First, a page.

Constitutionalism and Human Rights

This channel aggregates information on constitutionalism, constitution-making, constitutional reform, human rights and democracy issues in Africa. We curate and feature legal developments, caselaw and legislation, scholarly commentary, blogs, and columns.

Current contributors

Carmel Rickard

Legal Columnist.
Editor in Chief of the Newsletter of the Judicial Institute for Africa at UCT

Since she began working as a journalist in 1981, Carmel Rickard has specialised in writing about legal affairs. She has won widespread recognition (local and international) as well as a number of awards for her work, and in 1992/3 was awarded a Nieman Fellowship to Harvard.

Resources

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No more child brides says Tanzania's highest court

Read judgment on TanzLII

When the high court delivered its 2016 judgment finding that children could not marry before the age of 18, child and women’s rights’ activists rejoiced. Sections of Tanzania’s Law of Marriage Act that allowed girls to be married while still under age were declared unconstitutional, and the legislature was put on terms to change the law so that it conformed with the constitution.

You only have Rights if you are a Person: How Zambia is Legislating Away the Rights of Persons with Psychosocial Disabilities

“I cannot accept people to treat me like an animal. It hurts. It pains me. How can I survive if I cannot work?
To deny people their rights is to challenge their humanity.”

                                                                                                                     -               Golden Mwewa, 2018

Botswana: Criminalisation of Consensual Gay Sex is Unconstitutional

IN THE HIGH COURT OF BOTSWANA HELD AT GABORONE

MAHGB-000591 16

In the matter between:

LETSWELETSE MOTSHIDIEMANG                                                        Applicant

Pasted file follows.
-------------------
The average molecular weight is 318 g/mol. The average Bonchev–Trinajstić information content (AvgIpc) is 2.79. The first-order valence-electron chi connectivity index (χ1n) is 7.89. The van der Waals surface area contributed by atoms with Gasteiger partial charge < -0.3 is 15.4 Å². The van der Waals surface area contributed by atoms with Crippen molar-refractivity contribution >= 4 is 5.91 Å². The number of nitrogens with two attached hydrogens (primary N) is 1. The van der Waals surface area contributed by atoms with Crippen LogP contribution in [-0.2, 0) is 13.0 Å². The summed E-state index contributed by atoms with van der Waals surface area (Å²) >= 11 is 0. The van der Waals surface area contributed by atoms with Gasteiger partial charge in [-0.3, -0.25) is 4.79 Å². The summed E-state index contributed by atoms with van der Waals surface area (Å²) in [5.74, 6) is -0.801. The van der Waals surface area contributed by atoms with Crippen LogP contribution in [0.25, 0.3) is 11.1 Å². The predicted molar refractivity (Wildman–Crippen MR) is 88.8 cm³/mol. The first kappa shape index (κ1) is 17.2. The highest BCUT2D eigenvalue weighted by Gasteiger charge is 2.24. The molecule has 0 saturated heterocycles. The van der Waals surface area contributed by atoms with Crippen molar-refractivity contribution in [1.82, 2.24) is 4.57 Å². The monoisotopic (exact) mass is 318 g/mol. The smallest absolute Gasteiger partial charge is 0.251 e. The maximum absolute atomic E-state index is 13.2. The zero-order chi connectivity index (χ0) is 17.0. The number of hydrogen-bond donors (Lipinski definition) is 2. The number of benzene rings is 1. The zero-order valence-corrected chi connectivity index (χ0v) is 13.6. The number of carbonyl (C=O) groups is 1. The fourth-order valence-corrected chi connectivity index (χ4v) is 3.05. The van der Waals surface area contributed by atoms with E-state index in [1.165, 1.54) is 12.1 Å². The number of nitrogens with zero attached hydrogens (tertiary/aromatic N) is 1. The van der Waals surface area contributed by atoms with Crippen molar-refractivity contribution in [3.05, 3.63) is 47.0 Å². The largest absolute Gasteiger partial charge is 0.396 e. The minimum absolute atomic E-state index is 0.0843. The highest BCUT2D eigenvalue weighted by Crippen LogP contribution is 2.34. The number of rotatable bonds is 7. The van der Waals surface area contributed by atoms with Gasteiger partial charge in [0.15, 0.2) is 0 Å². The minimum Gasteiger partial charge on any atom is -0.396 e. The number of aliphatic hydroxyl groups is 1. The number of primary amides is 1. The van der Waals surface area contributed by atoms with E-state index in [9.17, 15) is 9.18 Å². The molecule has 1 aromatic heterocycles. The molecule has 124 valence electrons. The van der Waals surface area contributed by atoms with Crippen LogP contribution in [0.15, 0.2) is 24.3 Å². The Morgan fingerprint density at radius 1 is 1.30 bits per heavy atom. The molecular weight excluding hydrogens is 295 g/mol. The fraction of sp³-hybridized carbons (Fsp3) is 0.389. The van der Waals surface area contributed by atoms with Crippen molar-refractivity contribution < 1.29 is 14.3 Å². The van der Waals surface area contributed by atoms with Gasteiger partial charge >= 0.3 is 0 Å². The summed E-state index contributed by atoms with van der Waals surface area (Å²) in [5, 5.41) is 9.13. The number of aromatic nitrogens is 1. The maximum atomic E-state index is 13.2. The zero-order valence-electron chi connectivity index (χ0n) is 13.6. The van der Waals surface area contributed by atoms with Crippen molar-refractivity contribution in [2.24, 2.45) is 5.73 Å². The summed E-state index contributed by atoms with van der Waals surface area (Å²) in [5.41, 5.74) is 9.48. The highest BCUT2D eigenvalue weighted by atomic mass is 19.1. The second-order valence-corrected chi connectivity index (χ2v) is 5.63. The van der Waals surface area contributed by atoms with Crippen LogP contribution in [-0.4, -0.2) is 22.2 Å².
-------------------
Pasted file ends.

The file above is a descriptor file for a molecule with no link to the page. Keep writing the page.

And

ATTORNEY GENERAL                                                                              Respondent
LESBIANS, GAYS AND BISEXUALS OF                                                Amicus Curiae
BOTSWANA (LEGABIBO)

 

We’ll protect you, Brazil’s supreme court tells gays; we won’t, say Kenya’s judges

 

Read the judgment on KenyaLaw

The judgment of the constitutional and human rights division of Kenya’s high court must have been a great disappointment to the gay community there. In the decision, the three judges give no sense that they understand the very real dangers that this community experiences, with the bench merely observing that no evidence of any such danger, threats or discrimination had been provided to the court.

Long delays in Ugandan justice system “no speculation” says Supreme Court judge – and grants bail

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Jean Louis Sumbu did not gloss over the facts. When he asked Uganda’s Supreme Court to order that he be allowed out on bail pending his last-ditch appeal before that same court he had to explain the whole story.

Sumbu, “a male adult, Congolese, of sound mind”, is 64 and has had a stroke.

Challenging culture of impunity in Kenya

Read judgment

The solemn opening remarks by Judges John Mativo and Pauline Nyamweya signaled the gravity of the decision they were about to give and the horrors the case would disclose: torture, unlawful abduction, years in illicit detention, lives wrecked, bodies broken.

Law is the “bloodline of every nation”, the judges said. “The end of law is justice. It gives justice meaning.” It was a shield or refuge from misery, oppression and injustice.

Don’t use “constitution” as a “mantra”, Malawi’s supreme court warns

Read the judgment on MalawiLII

When Malawi was gripped by a maize shortage scare a few years ago the government arranged to buy more from Zambia. But allegations of corruption soon followed against George Chaponda, then minister responsible for agriculture, as well as other officials in Malawi and in Zambia.

So great was the public outcry that a presidential commission of inquiry was established to investigate.  

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